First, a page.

Are Your Sales and Marketing Teams in a Rivalry?
Make sales and marketing teams work together.
In August 2013, I attended a baseball game at Fenway Park in Boston with a client, a CEO of a growing SaaS company. It wasn’t just any game – it was a Red Sox-Yankees game.
I had no rooting interest but it got entertaining quickly when Red Sox pitcher Ryan Dempster beaned Yankee Alex Rodriguez squarely in the back, and the Red Sox crowd went wild. Not to be outdone, Rodriguez in his next at bat got his revenge with a centerfield home run. The shocker was the roar from the Yankees’ contingency.
While we watched the rest of the heated game play out, my client commented that sometimes his sales and marketing teams act like they’re in a rivalry. I laughed at first, but I remembered a survey quantifying his concern.
If you haven’t seen the results of this semi-famous survey, let me quickly recap. The Corporate Executive Board asked hundreds of sales and marketing executives to describe their similar yet often distant colleagues. Descriptions like “incompetent” and “paper pushers” were both highlighted as responses.
Overall, 87% of the words were negative. That’s right; this isn’t a one-way street problem. Both sides clearly have some disdain for the other. Hopefully your organization’s teams aren’t beaning each other in the back, but I suspect you know it could be better. I’ve seen it both work well and be a real challenge in my own companies and in our clients’ companies.
Here are several concepts to help you squelch the rivalry and get sales and marketing on the same page.
- Thou Shall Meet (Separately). Host a joint growth meeting separate from your sales or marketing meetings. Believe it or not, both teams do believe in one common thing… growth! Since your sales numbers are a lagging indicator, focus the meeting on the funnel metrics fueling your revenue with this group. Your early discussions should be centered on identifying and agreeing upon ideal customer profiles (ICPs) and what is working today to help growth. Later you can focus on what’s not working and new ideas.
- What Is Proven Gets To Stay. Another great exercise for that growth meeting is outlining and agreeing as a group on which campaigns are evergreen and what is worth experimenting with. I’ve seen it many times: A company openly sharing what is working and agreeing to test what might work gets better growth. By publicly displaying the performance of your evergreen campaigns and your growth experiments, your full team can get excited about what’s working and the momentum you’re building. Employees enjoy being part of a successful growing company and they will create a positive combination of more growth, better morale and a better culture.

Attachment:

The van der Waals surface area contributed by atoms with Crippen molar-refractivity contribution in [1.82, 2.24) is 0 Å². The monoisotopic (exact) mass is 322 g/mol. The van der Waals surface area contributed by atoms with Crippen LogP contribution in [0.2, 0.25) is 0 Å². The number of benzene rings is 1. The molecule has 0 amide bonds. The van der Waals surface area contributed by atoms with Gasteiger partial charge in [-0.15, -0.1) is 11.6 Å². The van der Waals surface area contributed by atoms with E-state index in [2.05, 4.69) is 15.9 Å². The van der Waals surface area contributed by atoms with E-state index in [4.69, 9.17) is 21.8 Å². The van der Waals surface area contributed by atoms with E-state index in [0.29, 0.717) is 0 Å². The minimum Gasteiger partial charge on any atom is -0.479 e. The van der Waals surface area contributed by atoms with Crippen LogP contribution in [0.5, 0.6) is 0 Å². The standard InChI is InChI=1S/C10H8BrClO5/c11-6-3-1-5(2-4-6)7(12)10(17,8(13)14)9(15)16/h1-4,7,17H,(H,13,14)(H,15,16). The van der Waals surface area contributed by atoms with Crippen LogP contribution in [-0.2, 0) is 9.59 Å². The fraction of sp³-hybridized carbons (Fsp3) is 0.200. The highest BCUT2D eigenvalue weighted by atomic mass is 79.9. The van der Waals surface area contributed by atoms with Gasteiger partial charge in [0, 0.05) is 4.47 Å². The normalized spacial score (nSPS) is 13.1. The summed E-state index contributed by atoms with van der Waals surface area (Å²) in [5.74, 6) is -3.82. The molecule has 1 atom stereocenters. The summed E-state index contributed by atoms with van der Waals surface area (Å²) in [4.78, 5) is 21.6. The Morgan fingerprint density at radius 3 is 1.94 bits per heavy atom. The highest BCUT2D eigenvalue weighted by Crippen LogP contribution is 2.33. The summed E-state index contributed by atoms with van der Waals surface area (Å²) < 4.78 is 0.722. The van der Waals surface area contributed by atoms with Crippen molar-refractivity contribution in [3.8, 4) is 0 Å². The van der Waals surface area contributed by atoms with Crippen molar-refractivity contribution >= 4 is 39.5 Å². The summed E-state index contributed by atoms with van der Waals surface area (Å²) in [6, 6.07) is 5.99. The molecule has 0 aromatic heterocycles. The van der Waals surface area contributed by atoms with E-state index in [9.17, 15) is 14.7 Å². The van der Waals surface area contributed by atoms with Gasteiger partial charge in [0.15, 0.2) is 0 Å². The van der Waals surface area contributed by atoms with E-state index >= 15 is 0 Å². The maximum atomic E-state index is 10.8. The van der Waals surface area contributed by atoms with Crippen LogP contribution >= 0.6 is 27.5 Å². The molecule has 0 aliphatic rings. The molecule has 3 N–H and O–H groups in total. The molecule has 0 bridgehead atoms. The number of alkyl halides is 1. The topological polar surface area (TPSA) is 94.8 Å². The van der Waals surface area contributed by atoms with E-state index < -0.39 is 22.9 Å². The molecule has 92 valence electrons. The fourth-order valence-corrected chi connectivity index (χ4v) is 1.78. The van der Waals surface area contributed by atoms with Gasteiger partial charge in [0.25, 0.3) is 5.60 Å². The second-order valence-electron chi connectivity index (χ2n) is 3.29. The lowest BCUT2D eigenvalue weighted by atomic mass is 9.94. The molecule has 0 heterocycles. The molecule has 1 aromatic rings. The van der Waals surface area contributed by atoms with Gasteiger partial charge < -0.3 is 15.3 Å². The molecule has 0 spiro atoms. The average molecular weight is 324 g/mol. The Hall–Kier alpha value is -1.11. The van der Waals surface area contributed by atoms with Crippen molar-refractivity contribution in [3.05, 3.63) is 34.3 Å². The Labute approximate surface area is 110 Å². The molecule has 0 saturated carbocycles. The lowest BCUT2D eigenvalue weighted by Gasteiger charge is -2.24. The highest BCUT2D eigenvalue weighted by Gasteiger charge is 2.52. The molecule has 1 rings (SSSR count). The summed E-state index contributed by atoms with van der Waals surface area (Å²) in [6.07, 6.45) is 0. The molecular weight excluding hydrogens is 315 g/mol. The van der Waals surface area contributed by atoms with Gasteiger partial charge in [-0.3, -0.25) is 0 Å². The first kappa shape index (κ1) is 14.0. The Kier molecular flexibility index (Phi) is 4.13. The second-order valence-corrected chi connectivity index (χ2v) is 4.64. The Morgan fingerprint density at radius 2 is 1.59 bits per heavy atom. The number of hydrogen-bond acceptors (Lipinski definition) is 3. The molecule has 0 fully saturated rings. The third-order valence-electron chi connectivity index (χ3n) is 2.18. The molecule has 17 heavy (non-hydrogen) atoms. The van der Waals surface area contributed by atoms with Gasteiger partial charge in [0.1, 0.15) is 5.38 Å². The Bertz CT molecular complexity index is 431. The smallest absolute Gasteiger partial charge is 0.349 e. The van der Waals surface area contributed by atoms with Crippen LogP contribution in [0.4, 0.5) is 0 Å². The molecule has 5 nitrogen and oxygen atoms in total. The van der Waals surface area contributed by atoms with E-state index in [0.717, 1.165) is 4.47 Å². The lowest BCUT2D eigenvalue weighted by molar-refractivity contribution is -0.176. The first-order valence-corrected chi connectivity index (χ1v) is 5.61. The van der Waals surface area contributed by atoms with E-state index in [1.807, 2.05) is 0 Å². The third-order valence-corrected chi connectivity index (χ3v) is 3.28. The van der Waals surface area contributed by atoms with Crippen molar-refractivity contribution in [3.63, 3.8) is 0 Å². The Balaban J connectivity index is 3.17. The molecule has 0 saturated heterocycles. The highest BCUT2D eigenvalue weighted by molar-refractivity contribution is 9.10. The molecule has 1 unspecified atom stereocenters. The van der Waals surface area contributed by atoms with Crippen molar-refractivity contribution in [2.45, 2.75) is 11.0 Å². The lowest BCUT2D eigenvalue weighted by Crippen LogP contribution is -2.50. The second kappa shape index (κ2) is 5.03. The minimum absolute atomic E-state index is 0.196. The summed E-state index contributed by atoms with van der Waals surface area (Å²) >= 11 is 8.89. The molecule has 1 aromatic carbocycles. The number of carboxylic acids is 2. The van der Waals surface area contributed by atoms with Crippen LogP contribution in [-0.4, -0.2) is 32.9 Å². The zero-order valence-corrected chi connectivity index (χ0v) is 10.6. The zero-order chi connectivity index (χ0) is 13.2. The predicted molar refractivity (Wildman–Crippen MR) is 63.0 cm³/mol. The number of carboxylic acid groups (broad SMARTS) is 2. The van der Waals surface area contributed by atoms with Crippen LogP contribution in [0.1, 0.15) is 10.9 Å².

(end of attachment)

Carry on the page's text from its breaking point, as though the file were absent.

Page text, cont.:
- The Message Matters. Outside of metrics, start hosting a quarterly review of messaging. Many times, marketers are not speaking the same language as sales and it confuses prospects and both teams. There should be common messaging about the company and its products with freedom for both groups to customize it for specific uses.
- Track And Share. Organizations with a chief revenue officer (CRO) are well equipped to track and share key growth metrics with multiple internal parties. However, if you’re not quite ready for a CRO, consider finding a person or small team to track and report the specific growth metrics to the larger team or entire organization. Again, if you can pull from both teams, your agreement on the numbers will only improve.
- Be In The Helping Business. Clearly define how each group should be helping each other. For example, this SaaS company’s marketing was responsible for feeding leads to sales. However, they never stated it publicly nor did they define how many leads were expected. The same was true for sales, where marketing needed more than anecdotal feedback on which leads were good or bad – and more importantly why. Don’t leave this to chance. Explain how and when to share information (possibly at your joint growth meeting).
By getting sales and marketing to realize they’re both on the growth team, you can start to change not only their behavior, but create real momentum for your entire team. Start with the joint growth meetings, agree on what’s working and what needs to be tested for future growth. Then communicate to the larger team in a public place your progress with experiments, outcomes and messaging.
This leads your sales and marketing teams to center their attention on being part of one growth team and leaves the rivalries to those competing on the baseball diamond.